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Memorials of Edinburgh in the Olden Time


LEZTH, AND THE NEW TOWN. 373 stairs and loop-hole windows, contrasted most strangely with the ailjoining fashionable streets and squares. This ancient barony and the surrounding lands comprehended within its jurisdiction were granted by James VI. in 1568 to Adam Bothwell, Bishop of Orkney, in whose time the Tolbooth of the burgh appears to have been erected. The bishop surrendered the lands to the Crown in 1587, in favour of Sir Lewis Bellenden of Auchnoul, Lord Justice-clerk ; who obtained a charter from the king uniting them into a free barony and regality. Broughton is reputed to have been notorious in old times as the haunt of witches, who were frequently incarcerated in its Tolbooth. An execution of these victims of superstition, which occurred there under peculiarly horrible circumstances, during the period of its possession by the Bellendens, is thus noticed in the minutes of the Scottish Privy Council :-'' 1608, December 1.-The Earl of Mar declared to the Council that some women were taken in Broughton as witches, and being put to an assize, and convicted, albeit they persevered constant in their denial to the end, yet they were burned quick, after such a cruel manner that some of them died in despair, renouncing and blaspheming [God] ; and others, halfburned, brak out of the fire, and were cast quick in it again, till they were burned to the death." Sir William Bellenden, the grandson of Sir Lewis, disposed of the whole lands to Robert, Earl of Roxburgh, in 1627, and by an agreement between him and Charles I., this ancient barony passed by purchase to the Governors of Heriot's Hospital in 1636, to whom the superiority of Broughton was yielded by the Crown, partly in payment of debts due by Charles I. to the Hospital. Thenceforward the barony was governed by a bailiff nominated by the Governors of the Hospital, who possessed even the power of life and death, the privilege of pit and gallom, which every feudal baron claimed within his own bounds. In 1721, the Treasurer of the Hospital complains of the expense incurred in prosecuting offenders in the case of some murders committed witkin the regality ; but these onerous and costly privileges were at length abrogated in 1746, by the act abolishing heritable jurisdictions, and the Governors a few years afterwards granted the use of the Tolbooth to one of their tenants as a store-house, " reserving to the Hospital a room for holding their baron courts when they shall think fit"2 The last occasion on which Old Broughton was directly associated with any event of public importance, was during the memorable campaign of 1650, which preceded the Battle of Dunbar, when General Leslie made it his head-quarters, while he threw up the line of defence from the base of the Calton Hill to Leith, which we have already described as the origin of the great roadway that now forms the chief thoroughfare between Edinburgh and Leith. Beyond the village of Broughton lies that of Canonmills, on the Water of Leith, which owes its origin to the same eource as the Burgh of Canongate, having been founded by the Augustine Canons of Holyrood, doubtless for the use of their own vassals on the lands of Brough'tbn; and their neighbouring possessions. Above this, on the Water of Leith, are the villages of Stockbridge, Bell's Mills, and the Dean, all of considerable antiquity, and now joined to the extended capital, or disappearing before the encroachments of its modern streets. King David L grants to the Abbey of Holyrood, in its foundation 1 Letters on Demonology and Witchcraft, Sir Walter Scott, p. 315. ' Dr Steven's History of Heriot's Hospital, pp. 118, 119.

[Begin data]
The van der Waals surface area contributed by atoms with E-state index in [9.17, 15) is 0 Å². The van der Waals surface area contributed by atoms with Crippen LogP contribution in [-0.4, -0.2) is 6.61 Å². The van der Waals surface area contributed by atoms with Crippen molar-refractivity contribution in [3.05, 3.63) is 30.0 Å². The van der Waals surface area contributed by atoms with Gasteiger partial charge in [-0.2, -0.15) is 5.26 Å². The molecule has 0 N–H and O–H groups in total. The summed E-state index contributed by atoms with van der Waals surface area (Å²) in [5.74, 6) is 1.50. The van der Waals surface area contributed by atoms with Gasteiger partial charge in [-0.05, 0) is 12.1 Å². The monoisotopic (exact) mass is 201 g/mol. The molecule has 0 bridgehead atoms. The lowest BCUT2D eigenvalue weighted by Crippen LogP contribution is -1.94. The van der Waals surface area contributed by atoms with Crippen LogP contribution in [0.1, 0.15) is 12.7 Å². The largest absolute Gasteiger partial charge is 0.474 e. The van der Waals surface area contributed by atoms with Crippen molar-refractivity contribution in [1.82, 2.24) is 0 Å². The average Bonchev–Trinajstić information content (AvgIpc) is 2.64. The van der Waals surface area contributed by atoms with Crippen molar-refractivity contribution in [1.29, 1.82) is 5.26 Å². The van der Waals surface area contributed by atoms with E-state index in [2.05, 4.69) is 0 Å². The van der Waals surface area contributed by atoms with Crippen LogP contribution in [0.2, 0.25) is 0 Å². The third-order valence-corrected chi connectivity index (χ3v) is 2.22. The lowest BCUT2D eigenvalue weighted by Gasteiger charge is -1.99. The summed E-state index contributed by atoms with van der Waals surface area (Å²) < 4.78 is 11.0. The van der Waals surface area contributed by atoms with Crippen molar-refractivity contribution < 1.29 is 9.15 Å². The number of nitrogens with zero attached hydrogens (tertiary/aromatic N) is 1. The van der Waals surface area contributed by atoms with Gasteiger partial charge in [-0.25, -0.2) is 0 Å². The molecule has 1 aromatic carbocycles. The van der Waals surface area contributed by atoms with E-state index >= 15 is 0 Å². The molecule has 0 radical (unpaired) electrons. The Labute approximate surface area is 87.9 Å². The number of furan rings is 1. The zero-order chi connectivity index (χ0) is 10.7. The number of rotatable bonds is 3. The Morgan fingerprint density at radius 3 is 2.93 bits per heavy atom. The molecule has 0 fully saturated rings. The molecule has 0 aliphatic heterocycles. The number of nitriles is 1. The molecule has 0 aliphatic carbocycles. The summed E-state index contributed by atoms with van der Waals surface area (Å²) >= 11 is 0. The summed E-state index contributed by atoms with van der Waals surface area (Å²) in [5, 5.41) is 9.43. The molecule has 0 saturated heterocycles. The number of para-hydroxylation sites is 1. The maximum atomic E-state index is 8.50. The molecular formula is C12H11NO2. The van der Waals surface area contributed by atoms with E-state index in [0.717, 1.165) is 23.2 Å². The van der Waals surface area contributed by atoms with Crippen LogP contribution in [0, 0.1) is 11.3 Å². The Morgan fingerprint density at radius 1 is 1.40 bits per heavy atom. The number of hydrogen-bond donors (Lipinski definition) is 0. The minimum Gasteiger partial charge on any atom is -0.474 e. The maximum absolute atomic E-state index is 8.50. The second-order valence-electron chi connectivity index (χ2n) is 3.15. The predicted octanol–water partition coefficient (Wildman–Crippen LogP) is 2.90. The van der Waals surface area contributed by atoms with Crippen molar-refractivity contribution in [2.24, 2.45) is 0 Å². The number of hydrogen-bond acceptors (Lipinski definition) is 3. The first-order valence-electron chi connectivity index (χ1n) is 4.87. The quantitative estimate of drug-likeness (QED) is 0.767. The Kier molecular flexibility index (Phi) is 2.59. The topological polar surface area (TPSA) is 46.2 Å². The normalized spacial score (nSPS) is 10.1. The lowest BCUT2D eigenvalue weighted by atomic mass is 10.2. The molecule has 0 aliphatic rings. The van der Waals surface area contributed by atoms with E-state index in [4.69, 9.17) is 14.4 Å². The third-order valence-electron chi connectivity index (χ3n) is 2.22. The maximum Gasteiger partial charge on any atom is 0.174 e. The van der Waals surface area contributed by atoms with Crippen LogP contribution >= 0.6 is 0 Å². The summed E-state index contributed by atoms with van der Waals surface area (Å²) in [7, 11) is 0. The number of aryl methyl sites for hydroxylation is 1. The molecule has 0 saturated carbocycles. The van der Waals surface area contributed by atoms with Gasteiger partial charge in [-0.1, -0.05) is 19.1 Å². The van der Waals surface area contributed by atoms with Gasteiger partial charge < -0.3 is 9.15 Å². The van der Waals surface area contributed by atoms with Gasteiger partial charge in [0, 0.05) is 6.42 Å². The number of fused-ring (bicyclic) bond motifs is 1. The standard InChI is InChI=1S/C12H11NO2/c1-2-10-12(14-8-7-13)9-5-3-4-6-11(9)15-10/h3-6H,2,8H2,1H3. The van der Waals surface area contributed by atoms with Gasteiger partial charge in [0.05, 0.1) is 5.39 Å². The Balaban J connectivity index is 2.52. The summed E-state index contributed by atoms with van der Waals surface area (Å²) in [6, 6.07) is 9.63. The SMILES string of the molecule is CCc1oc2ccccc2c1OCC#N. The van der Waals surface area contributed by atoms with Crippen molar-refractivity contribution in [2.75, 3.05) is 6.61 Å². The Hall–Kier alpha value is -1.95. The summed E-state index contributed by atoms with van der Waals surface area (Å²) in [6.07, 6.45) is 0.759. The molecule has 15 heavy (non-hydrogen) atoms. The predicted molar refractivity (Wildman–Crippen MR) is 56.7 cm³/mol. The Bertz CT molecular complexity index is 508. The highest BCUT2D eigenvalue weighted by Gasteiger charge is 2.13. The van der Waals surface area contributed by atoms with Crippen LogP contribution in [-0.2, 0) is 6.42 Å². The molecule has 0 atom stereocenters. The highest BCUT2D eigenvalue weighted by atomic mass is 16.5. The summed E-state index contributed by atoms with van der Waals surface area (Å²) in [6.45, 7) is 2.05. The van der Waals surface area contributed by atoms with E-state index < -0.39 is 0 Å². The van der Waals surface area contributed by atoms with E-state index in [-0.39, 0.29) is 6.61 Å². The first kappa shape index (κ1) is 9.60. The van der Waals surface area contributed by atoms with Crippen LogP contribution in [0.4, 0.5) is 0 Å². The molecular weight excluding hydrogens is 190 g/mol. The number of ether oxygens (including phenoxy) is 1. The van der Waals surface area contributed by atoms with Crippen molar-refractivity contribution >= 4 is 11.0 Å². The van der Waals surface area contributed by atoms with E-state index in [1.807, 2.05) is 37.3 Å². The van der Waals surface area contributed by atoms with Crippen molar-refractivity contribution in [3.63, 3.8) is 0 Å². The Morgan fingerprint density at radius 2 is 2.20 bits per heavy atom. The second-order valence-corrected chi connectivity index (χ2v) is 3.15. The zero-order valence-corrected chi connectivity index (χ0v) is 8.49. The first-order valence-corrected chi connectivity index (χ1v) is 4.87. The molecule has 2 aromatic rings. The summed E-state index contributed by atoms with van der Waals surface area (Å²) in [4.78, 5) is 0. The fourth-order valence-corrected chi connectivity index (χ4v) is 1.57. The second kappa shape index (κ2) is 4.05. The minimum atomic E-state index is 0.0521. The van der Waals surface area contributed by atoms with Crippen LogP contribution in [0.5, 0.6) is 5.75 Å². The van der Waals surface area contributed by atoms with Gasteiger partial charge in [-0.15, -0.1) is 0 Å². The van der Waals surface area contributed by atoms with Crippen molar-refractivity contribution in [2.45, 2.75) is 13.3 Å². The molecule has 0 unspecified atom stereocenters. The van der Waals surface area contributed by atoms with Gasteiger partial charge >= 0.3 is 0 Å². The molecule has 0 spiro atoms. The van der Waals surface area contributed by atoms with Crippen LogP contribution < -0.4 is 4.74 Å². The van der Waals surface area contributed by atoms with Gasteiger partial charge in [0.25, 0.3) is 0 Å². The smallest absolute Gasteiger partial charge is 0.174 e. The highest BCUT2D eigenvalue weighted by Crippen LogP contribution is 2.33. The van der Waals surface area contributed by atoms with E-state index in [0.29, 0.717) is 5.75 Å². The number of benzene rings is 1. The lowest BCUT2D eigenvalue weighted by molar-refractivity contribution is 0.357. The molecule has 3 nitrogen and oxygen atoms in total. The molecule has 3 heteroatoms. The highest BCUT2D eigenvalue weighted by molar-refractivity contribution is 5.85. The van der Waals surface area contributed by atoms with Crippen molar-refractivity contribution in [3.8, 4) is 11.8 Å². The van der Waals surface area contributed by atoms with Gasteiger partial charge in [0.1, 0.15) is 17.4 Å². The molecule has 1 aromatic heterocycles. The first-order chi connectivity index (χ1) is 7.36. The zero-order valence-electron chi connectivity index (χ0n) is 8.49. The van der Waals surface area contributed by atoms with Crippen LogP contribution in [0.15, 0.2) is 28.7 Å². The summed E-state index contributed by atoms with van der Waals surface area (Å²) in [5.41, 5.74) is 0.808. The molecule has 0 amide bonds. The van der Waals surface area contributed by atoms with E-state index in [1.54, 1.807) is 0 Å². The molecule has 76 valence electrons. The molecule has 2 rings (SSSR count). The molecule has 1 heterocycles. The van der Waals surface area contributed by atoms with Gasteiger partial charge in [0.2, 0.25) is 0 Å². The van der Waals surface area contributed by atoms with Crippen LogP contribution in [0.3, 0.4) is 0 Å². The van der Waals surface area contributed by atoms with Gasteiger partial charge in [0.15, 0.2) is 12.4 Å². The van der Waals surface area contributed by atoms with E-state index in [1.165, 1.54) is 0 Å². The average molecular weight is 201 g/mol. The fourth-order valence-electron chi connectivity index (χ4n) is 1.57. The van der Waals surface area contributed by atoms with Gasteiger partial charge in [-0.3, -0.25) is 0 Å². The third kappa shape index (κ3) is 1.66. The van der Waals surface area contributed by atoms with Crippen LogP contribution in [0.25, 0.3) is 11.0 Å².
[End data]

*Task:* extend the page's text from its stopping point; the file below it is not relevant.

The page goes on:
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374 MEiWORIALS OF EDINBURGH. charier, one of his mills of Dean, with the tenths of his mills of Liberton and Dean ; and although all that now remains of the villages of Bell’s Mills and the Dean are af a much more recent date, they still retain unequivocal evidences of considerable antiquity. Dates and inscriptions, with crow-stepped gables and other features of the 17th century, are to be found scattered among the more modern tenements, and it was only in the year 1845 that the curious old mansion of the Dean was demolished for the purpose of converting the Deanhaugh into a public cemetery. This was another of those fine old aristocratic dwellings that once abounded in the neighbourhood of Edinburgh, but which are now rapidly disappearing, like all its other interesting memorials of former times. It was a monument of the Nisbeta of the Dean, a proud old race that are now extinct. They had come to be the head of their house, as Nisbet relates with touching pathos, owing to the failure of the Nisbets of that Ilk in his own person, and as such .“ laid aside the Cheveron, a mark of cadency used formerly by the House of Dean, in regard that the family of Dean is the only family of that name in Scotland that has right, by consent, to represent the old original family of the name of Nisbet, since the only lineal male representer, the author of this system, is like to go soon off the world, being an old man, and without issue male or female.” The earliest notice in the minutes of Presbytery of St Cuthberts of the purchase of a piece of family burying-ground, is by Sir William Nisbet of Dean, in March 1645, the year of the plague. ‘‘ They grantit him ane place at the north church door, eastward, five elnes of lenth, and thrie elnes of bredth.” It appears to have been the piece of ground in the angle formed by the north transept and the choir of the ancient Church of St Cuthbert ; and the vault which he erected there still remains, surmounted with his arms ; a memorial alike of the demolished fane and the extinct race. When we last saw it, the old oak door was broken in, and the stair that led down to the chamber of the dead choked up with rank nettles and hemlock ;-the fittest monument ihat could be devised for the old Barons of the Dean, the last of them now gathered to his fathers. The old mansion-house had on a sculptured stone over the east doorway the date 1614, but other parts of the building bore evident traces of an earlier date. The large gallery had an arched ceiling, painted in the same style as one already described in Blyth’s Close, some portions of which had evidently been copied in its execution. The subjects were chiefly sacred, and though rudely executed in distemper, had a bold and pleasing effect when seen as a whole. One of the panels, now in the possession of C. K. Sharpe, Esq., bears the date 1627. The dormer windows and principal doorways were richly decorated with sculptured devices, inscriptions, and armorial bearings, illustrative of the successive alliances of its owners; many of which have been preserved in the boundary walls of the cemetery that now occupies its site. The most curious of these are two pieces of sculpture in 6amo relievo, which surmounted two of the windows on the south front. On one of them a judge is represented, seated on a throne, with a lamb in his arms ; in his left hand he holds a drawn sword resting on his shoulder, and in his right hand a pair of scales. Two lions rampant stand on either side, as if contending litigants for the poor lamb ; the one of them . 1 Nisbet’a Heraldry, vol. ii part 4, p. 32. a History of the Weat Kirk, p. 24. Alexander Nisbet, Gent., published the first volume of hie system of heraldry in 1722 ; his death took place shortly stteiwarda.-V& Preface to 2d Edition Fol.